We can define a revolutionary as someone who wants, and actively seeks, to make radical changes to the society in which one lives or to the state of humanity in general. All revolutionaries believe that they can remake or reorder something as complex and interconnected as a human society according to their often simplistic beliefs. Most revolutionaries are idealistic and sincere in their desire to improve the lot of humanity. A prominent example of a revolutionary doctrine is communism, which advocated the use of violence to overthrow the existing order as a necessary prelude to creating their utopia of an egalitarian society of production and distribution, just like, in order to create a radically new kind of building, the old building that stands in its place must first be demolished and its ruins cleared away. However, not all revolutionaries advocate the use of force in order to achieve their goals.
Some common traits shared by revolutionaries are a moral fervour in the justness of their cause, a sense of indignation for actual or perceived wrongs or injustices, zeal in wanting to effect changes, the determination to overcome any obstacles that stand in the way of achieving their idealistic goals, and an indifference, if not a disdainful contempt, towards all those who disagree with their views.
Of course, not all the beliefs held by revolutionaries are correct, meaning that their efforts, far from bringing about the salutary changes which they believe will surely follow from their hallowed theory or beliefs, instead bring about something very different from, or even the opposite of, their expectations. Prominent examples of this are communism and the French Revolution, both of which began with high hopes and lofty rhetoric, but which hopes were disappointed by the horrors of the new reality which their fervent advocates had created – but were not able to control – by their rash actions. For by their impulsive and violent actions, these revolutionaries unleashed a Pandora’s box of troubles whose contents could not be easily controlled, and therefore caused a great deal of harm to a large number of people – to hundreds of millions, in the case of communism.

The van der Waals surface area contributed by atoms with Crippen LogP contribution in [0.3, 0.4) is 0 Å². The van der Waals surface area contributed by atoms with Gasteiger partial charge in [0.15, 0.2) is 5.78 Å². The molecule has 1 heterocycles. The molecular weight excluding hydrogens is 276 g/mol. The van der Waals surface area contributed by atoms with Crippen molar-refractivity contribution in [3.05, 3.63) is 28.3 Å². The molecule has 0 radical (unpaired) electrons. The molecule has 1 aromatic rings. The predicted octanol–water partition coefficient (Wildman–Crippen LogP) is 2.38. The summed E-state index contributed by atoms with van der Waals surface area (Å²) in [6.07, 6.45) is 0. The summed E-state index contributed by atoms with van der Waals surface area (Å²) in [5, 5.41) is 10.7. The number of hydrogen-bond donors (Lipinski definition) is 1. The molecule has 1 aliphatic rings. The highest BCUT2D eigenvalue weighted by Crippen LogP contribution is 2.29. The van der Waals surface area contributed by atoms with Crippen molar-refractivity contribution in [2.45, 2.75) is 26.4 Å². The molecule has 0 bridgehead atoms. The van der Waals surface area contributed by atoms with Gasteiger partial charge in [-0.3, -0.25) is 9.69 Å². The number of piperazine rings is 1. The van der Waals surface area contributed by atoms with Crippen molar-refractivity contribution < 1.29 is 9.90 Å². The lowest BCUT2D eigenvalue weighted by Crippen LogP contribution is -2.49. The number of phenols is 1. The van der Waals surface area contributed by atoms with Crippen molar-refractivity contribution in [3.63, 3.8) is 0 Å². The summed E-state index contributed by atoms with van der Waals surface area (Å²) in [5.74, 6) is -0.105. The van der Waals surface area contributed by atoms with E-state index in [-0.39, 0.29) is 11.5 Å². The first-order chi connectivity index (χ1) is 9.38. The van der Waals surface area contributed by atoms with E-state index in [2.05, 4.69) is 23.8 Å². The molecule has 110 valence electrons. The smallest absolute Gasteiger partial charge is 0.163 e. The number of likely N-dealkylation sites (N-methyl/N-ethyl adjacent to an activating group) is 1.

The obvious lesson to be learned from these and other tragic historical examples of revolutions gone awry is that it is not sufficient merely to have noble aims and lofty goals, an unswerving determination to accomplish them, and a moral sense of righteousness in the justice of one’s cause. By themselves, these factors are not enough to bring about the envisioned ends of one’s efforts. For if the idea or theory on which one’s entire revolutionary program is based is false, then this noble enterprise will come to grief and ruin, just as a crew of sailors who, aboard a vessel that sails on the great ocean of life, embark with great expectations, but because they are guided by a faulty map, they do not arrive at their intended destination, and instead find themselves adrift on the vast and stormy ocean, until they are shipwrecked on an unfamiliar and desolate island – far, far away from their longed-for destination. But, alas, given the excitable, irrational, and self-delusional nature of human beings, each generation, failing to draw the obvious lessons from history, is prone to repeating the mistakes made by the ghosts of revolutionaries past. And in so doing, they merely contribute another chapter, passage, or footnote to the Great Book of Human Folly and Misadventures.